Four Ways to Retain Great Talent

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For the last two years, the market has changed to a buyer’s marketing -employees have more employment options. This is great news for employees, but a challenging outlook for employers trying to hang onto a steady workforce.

In the past two years, we have experienced a decline in unemployment, but more than 31% of employees quit their job before the mid-year.

Here are a few things to evaluate to determine if you are competitive in a buyer’s market:

Salary and Benefits

A recent Glassdoor survey of HR professionals, recruiters and hiring managers found that for 45% of employees who quit, the top reason is salary. Exit survey results showed the other reasons included career advancement opportunities, better benefits, and location.

Hire the Right Candidate

As a recruiter, it is deflating to do the work to present the right candidate, and the hiring manager decides to go with a referral from a “friend-of-a-friend. The person stays for a few weeks, decides to leave and the requisition ends of with you to fill again. Are you honest about what you expect of the new hire?

Retention starts with being objective about the position, skills required to perform the work, and doing an assessment of a set of traits that are needed to be successful. Often, when we hire referrals, we don’t assess for a right fit, but rather to do a soft interview and then make the job offer. Are we surprise when the employee leaves?

Build Rapport

Building rapport and excellent communication skills are imperative. When the manager appears to be aloof or indifferent, the impact is employee disengagement. If an employee feels disconnected, it is easier to continue a job search to find an employer who is a better fit for them.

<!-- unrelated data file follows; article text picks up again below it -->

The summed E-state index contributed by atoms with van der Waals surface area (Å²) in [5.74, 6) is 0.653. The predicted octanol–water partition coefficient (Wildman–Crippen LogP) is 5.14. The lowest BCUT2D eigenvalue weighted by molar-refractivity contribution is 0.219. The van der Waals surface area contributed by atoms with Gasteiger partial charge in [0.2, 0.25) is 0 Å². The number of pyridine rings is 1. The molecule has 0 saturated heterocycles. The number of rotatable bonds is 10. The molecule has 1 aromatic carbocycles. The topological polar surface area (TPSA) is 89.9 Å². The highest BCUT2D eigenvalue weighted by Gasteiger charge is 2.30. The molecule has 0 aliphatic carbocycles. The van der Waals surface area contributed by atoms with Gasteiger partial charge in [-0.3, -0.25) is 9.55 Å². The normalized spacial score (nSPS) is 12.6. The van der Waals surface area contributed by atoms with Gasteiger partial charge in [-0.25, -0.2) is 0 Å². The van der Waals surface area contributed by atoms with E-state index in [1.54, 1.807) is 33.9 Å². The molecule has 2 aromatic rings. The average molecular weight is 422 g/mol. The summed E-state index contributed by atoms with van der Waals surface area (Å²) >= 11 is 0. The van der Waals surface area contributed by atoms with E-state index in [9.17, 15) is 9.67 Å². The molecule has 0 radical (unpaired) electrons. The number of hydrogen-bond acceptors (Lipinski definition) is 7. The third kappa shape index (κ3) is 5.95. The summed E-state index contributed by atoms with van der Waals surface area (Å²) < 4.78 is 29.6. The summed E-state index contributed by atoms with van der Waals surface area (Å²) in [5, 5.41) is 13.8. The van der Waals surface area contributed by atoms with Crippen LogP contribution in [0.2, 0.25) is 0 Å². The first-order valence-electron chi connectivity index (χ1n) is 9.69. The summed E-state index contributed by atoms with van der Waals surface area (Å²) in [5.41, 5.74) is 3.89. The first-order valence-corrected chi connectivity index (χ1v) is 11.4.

Be A Leader Not a Boss

Most people in management are a boss, but most employees want a leader. Seldom does a boss have these five qualities Jack W. Wiley mentioned in his article on employee retention and five characteristics of a leader:

  1. Clear direction towards the future. Good leaders let employees know where the company is headed. Bosses don’t share information and leave employees wondering if there’s good or bad coming down the pipe and if they should be concerned.
  2. Able to handle challenges. Leaders handle the many challenges that come their way instead of intentionally or unintentionally offloading the stress onto the employees.
  3. Genuine desire to offer high quality. For both customers and employees, good leaders offer the best products, services, and experience possible. Bosses are almost behind the curve, scrambling to meet the minimums.
  4. A belief in the importance of people. Good leaders consider employees their most important asset. Bosses are focused on numbers.
  5. Inspires confidence. Good leaders make employees feel confident about their ability to lead them to a good place. Bosses tend to inspire passive-aggressive frustration as employees question the decisions that have been made that have affected them negatively.

Employees want to belong. When they are passionate and care about the impact their work has on their immediate community and the world, they become a positive messenger for thebrand.

While every employer has to evaluate what they can pay in wages and benefits, being honest and upfront with the employee helps to have a conversation that is more about money.

Finally, when competing in a highly competitive job market, it’s important to, instead of getting in an unwinnable wage bidding war, remember employees want more than a paycheck.

Renzie RichardsonFour Ways to Retain Great Talent

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